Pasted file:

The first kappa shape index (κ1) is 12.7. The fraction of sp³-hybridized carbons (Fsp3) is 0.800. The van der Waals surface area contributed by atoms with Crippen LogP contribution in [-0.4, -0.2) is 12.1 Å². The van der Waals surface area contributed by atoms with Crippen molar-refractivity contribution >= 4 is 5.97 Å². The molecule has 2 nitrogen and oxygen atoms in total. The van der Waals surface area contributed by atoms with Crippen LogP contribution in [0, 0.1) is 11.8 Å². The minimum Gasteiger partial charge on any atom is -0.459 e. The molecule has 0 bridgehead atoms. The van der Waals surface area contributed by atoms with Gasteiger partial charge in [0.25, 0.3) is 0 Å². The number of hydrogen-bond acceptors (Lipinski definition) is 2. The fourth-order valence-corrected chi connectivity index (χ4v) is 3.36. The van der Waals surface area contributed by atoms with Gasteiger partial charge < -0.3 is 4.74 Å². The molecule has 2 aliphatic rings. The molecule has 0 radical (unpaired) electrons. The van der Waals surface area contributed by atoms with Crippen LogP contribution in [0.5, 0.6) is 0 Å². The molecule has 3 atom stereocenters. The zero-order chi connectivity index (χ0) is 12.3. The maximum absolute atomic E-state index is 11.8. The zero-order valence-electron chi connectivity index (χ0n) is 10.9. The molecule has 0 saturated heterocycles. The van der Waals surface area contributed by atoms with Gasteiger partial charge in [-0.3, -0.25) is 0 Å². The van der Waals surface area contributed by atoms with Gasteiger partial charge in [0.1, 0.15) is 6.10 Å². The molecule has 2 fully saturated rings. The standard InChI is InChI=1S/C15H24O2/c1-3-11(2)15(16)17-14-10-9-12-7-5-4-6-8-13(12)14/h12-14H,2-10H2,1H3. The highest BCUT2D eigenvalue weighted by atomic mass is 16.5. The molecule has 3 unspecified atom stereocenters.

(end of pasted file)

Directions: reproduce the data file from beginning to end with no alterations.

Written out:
The first kappa shape index (κ1) is 12.7. The fraction of sp³-hybridized carbons (Fsp3) is 0.800. The van der Waals surface area contributed by atoms with Crippen LogP contribution in [-0.4, -0.2) is 12.1 Å². The van der Waals surface area contributed by atoms with Crippen molar-refractivity contribution >= 4 is 5.97 Å². The molecule has 2 nitrogen and oxygen atoms in total. The van der Waals surface area contributed by atoms with Crippen LogP contribution in [0, 0.1) is 11.8 Å². The minimum Gasteiger partial charge on any atom is -0.459 e. The molecule has 0 bridgehead atoms. The van der Waals surface area contributed by atoms with Gasteiger partial charge in [0.25, 0.3) is 0 Å². The number of hydrogen-bond acceptors (Lipinski definition) is 2. The fourth-order valence-corrected chi connectivity index (χ4v) is 3.36. The van der Waals surface area contributed by atoms with Gasteiger partial charge < -0.3 is 4.74 Å². The molecule has 2 aliphatic rings. The molecule has 0 radical (unpaired) electrons. The van der Waals surface area contributed by atoms with Crippen LogP contribution in [0.5, 0.6) is 0 Å². The molecule has 3 atom stereocenters. The zero-order chi connectivity index (χ0) is 12.3. The maximum absolute atomic E-state index is 11.8. The zero-order valence-electron chi connectivity index (χ0n) is 10.9. The molecule has 0 saturated heterocycles. The van der Waals surface area contributed by atoms with Gasteiger partial charge in [-0.3, -0.25) is 0 Å². The van der Waals surface area contributed by atoms with Gasteiger partial charge in [0.1, 0.15) is 6.10 Å². The molecule has 2 fully saturated rings. The standard InChI is InChI=1S/C15H24O2/c1-3-11(2)15(16)17-14-10-9-12-7-5-4-6-8-13(12)14/h12-14H,2-10H2,1H3. The highest BCUT2D eigenvalue weighted by atomic mass is 16.5. The molecule has 3 unspecified atom stereocenters.